Then after ALL that, they charged me an extra ¥1000 for a new charger, which made me want to punch a wall. Idiots, as if I’d buy a phone without a charger. Also, haven’t you hurt me enough?
One perk came out of it – two, I suppose, if you include the quality of the phone itself, as it’s pretty snazzy – which was they gave me free speakers. Amazing. Well, I have no music on my phone yet, and I don’t know how to put it on there, but when I do… unfortunately, the walls here are super thin, so I’m probably not going to have an opportunity to use them, unless we hold a party in the flat. Which is unlikely. So far down the impossibility scale you could almost say “impossible”.
But they’re nice. Too bad I can’t take them back to the UK. Well I could, but with difficulty. I’m not talking about the shipping.
1) England uses double the voltage that Japan does so Japanese products tend to blow up when you try to plug them into British outlets. I fear for my takoyaki-maker.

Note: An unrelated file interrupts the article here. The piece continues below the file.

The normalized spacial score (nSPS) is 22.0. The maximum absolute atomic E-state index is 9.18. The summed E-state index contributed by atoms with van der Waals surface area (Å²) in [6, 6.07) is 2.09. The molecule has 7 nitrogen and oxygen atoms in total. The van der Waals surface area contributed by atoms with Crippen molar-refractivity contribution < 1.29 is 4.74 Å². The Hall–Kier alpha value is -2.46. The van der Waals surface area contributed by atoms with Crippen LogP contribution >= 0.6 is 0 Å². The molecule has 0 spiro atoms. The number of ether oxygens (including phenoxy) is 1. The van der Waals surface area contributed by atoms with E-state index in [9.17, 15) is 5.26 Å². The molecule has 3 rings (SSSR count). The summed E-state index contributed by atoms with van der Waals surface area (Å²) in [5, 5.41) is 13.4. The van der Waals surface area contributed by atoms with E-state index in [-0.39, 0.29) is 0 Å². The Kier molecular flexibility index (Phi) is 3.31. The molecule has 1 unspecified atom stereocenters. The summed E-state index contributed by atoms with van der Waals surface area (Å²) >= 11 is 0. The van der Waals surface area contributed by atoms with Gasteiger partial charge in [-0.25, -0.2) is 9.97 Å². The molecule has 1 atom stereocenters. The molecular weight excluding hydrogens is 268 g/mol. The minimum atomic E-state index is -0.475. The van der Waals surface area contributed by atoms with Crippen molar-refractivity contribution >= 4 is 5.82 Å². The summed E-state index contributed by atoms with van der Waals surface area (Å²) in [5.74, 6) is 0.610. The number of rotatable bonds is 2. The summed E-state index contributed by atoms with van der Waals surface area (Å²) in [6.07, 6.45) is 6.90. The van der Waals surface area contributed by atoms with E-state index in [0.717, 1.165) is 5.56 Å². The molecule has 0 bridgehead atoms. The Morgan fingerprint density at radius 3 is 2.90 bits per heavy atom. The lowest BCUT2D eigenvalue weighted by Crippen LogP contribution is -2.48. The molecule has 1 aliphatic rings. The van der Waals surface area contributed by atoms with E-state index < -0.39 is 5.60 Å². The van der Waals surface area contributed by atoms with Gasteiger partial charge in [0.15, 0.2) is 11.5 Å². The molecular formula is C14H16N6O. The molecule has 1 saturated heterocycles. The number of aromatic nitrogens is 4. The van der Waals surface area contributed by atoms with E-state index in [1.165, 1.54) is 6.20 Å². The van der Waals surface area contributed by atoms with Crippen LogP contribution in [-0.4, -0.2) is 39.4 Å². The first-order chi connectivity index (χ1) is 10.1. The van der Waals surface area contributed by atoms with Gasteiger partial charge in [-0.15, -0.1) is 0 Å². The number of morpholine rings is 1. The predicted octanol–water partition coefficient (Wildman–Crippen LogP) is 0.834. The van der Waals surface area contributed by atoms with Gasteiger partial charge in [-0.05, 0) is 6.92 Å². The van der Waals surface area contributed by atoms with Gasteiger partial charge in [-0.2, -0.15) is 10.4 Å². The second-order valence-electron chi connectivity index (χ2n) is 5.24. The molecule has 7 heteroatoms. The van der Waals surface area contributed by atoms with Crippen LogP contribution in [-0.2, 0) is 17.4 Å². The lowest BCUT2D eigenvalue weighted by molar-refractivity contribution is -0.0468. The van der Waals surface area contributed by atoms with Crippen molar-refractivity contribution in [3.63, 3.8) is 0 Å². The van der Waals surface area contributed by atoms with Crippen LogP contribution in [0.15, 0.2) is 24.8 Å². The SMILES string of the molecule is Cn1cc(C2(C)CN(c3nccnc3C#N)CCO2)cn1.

2) I don’t know if they sell Aquos products in England, and even if they do, I’m not sure I’ll get another Aquos phone just for the sake of using free speakers.
3) I could take my phone with me, but I wouldn’t be able to use it except for music, and I’m not THAT desperate to use the speakers. I’d rather sell the phone once I’m finished with it, as it’s pretty snazzy, and I could sell the speakers too.
I entered Yodobashi-Umeda at 4:50pm. I left at 9:10pm.
While I’m pissed off at how much I had to fork out for a “free” phone, I’m so fucking glad I don’t have to go back there again and deal with their bullshit for another year.
Unless I break my phone…
Oh God. I fucking hope I don’t. It would cost close to ¥30,000 to repair a shattered screen. I’ve never broken my phones before now (touch wood) and I really hope this year is not the year I manage to do it.
The phone’s pretty nice, but I’m not sure I like the feel of it. It’s too big in my hand, making one-hand manipulation difficult, and with the whole front being a glass screen, it could very easily slip through my fingers. Also the selfie camera is on the bottom of the phone rather than the top, which is a pain in the ass. If you don’t want a photo that stares straight up your nostrils, it’s even in the instructions that you have to turn the phone around. What a pain.